Cellular phones have revolutionized communication and mystery/suspense writing. Stories such as "Pretty Little Liars" would not be the same without them. When you receive a call from a cellular phone, you have no idea where the caller is located. He might tell you he is miles away when he is actually right outside your front door. One of the most frightening moments in the movie "Scream" was when the unknown caller speaking to Drew Barrymore's character said, "I want to know who I'm looking at."

Cell phones also allow for an additional means of communication--text messages. Your characters can communicate by text message in a situation where they need to stay silent. An evil character might also use text messages to send threatening notes or ransom demands. A cell phone can also double as a computer, a camera, and a flashlight.

Something to try: Write a mystery story where a cell phone is an important part of the plot.



Editor's Picks

I have participated in the following activity for three years in a row, and it is TONS of fun! Play the part of your favorite character, solve a mystery, win prizes, and help celebrate WDC's 16th birthday!
FORUM
Wdc 16th Birthday Masquerade Party  (13+)
A role-playing party where you can be whoever you want and win prizes!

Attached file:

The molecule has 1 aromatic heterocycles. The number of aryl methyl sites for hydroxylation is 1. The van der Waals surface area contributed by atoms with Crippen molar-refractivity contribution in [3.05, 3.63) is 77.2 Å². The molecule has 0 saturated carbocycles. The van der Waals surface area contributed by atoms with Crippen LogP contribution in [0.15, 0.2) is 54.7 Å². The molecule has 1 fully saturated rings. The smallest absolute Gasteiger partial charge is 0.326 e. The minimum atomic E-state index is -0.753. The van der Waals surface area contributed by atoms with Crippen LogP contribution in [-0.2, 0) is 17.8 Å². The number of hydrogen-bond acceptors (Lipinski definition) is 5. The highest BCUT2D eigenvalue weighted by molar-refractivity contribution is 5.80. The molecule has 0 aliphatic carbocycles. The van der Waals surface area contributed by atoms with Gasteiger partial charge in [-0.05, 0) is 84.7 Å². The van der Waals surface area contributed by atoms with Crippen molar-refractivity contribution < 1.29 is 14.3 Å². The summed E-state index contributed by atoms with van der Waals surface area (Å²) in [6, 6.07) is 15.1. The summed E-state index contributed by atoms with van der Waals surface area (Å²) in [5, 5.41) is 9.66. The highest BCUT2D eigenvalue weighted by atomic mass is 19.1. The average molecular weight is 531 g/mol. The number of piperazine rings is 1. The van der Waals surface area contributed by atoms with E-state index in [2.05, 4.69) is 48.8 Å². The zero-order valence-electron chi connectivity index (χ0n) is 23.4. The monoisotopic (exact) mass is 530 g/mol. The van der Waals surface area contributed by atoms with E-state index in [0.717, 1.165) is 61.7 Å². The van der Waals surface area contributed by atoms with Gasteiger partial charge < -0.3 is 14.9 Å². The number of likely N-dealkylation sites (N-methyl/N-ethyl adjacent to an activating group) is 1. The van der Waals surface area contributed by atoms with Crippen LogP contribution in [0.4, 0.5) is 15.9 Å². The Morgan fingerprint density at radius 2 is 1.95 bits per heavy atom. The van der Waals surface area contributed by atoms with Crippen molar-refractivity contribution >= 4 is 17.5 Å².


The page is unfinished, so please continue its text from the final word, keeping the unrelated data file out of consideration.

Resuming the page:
#2085940 by Brooke - RIP Spike


Pretty, Perfect and Daring   (13+)
When five beautiful, privileged besties decide to play Triple Dog Dare at the lake. #1
#2091867 by Hanna ~ Be Kind 💕


STATIC
At the Edge of the Woods  (13+)
What in the world happened to Carlos Delgado
#1919561 by Eric Wharton


STATIC
The Bartimaeus Seven  (13+)
A seven-part mystery written in first, second, and third person. (known as a symetrina)
#1057876 by W.D.Wilcox


STATIC
The Island  (13+)
A young couple desperately tries to cling to their fraying sanity and delusions.
#1059879 by iKïyå§ama


 
Submit an item for consideration in this newsletter!
https://Writing.Com/main/newsletters/action/nli_form

Word from Writing.Com

Have an opinion on what you've read here today? Then send the Editor feedback! Find an item that you think would be perfect for showcasing here? Submit it for consideration in the newsletter!
         https://Writing.Com/main/newsletters/action/nli_form

Don't forget to support our sponsor!

ASIN: B07K6Z2ZBF
Amazon's Price: $ 4.99


Ask & Answer

Question for next time: What is the most interesting real life mystery you have ever heard?
*Bullet* *Bullet* *Bullet* Don't Be Shy! Write Into This Newsletter! *Bullet* *Bullet* *Bullet*

This form allows you to submit an item on Writing.Com and feedback, comments or questions to the Writing.Com Newsletter Editors. In some cases, due to the volume of submissions we receive, please understand that all feedback and submissions may not be responded to or listed in a newsletter. Thank you, in advance, for any feedback you can provide!
Writing.Com Item ID To Highlight (Optional):

Send a comment or question to the editor!
Limited to 2,500 characters.
Word from our sponsor

Removal Instructions

To stop receiving this newsletter, click here for your newsletter subscription list. Simply uncheck the box next to any newsletter(s) you wish to cancel and then click to "Submit Changes". You can edit your subscriptions at any time.


Printed from https://www.writing.com/main/newsletters/action/archives/id/7828-Mystery-calling.html